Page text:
mdadm -Cv /dev/md3 -l5 -n4 /dev/sda6 /dev/sdb6 /dev/sdc6 /dev/sdd6

Install the OS

Start with a minimum installation so you’ll have as few applications installed as possible. No desktop or server applications are needed.

After the install you should update the installed packages and include any packages you know you will be wanting or needed.

 yum -y update
 yum -y install openssh-clients rsync wget perl-DBI perl-TermReadKey

Remove any supplied MySQL.

Even with a minimum install there is a little clean up. I remove packages that are un-needed.  For better security you should remove  anything that connect to remote systems like bluetooth and printing.

 rpm -e mysql
 rpm -e mysql-libs --nodeps

Security

For the install process I turn off the firewall. In secure environments I recommend you leave it in place and deal with restrictions as they come up.

 service iptables stop
 chkconfig iptables off
 service ip6tables stop
 chkconfig ip6tables off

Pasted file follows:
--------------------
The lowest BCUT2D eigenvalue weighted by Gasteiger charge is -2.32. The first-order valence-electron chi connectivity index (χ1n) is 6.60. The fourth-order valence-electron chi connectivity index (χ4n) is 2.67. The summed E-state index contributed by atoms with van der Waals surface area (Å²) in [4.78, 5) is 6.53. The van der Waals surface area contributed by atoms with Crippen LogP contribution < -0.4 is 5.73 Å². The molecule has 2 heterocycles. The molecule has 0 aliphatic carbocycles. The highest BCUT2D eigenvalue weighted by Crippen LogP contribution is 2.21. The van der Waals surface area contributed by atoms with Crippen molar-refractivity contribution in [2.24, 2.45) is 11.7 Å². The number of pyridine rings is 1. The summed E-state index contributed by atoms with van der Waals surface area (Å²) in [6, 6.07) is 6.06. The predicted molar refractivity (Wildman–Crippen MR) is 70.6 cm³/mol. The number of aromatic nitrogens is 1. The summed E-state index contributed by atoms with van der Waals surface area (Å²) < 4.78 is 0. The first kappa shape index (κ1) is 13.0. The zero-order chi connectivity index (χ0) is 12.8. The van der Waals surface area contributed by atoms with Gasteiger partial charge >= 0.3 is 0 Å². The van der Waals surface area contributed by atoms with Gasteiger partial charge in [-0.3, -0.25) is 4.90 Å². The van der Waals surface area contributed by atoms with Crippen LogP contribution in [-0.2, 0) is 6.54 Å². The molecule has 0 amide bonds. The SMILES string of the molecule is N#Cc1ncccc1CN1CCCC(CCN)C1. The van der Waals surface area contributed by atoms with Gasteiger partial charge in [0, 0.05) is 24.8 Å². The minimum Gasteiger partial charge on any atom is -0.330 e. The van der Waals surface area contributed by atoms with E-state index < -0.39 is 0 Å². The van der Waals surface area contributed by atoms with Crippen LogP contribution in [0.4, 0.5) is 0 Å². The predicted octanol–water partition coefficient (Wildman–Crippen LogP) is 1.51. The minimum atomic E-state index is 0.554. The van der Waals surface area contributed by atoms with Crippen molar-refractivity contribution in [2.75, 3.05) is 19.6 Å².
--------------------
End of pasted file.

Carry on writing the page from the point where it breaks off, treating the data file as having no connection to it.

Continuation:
Because we are moving the MySQL data directory, you will need to disable SELinux or update it. To disable it, edit /etc/selinux/config and change the SELINUX line to SELINUX=disabled. Then, so you don’t have to reboot Linux for this to take effect, just write a 0 to the SELinux control file.

 vi /etc/selinux/config

SELINUX=disabled

 echo 0 >/selinux/enforce

If you don’t want to disable To update SELinux for the new data directory you will need to have the the SELinux tools installed.

 yum -y install policycoreutils-python
 semanage fcontext -a -t mysqld_db_t "/data/mysql(/.*)?"
 restorecon -Rv /data/mysql

Swap System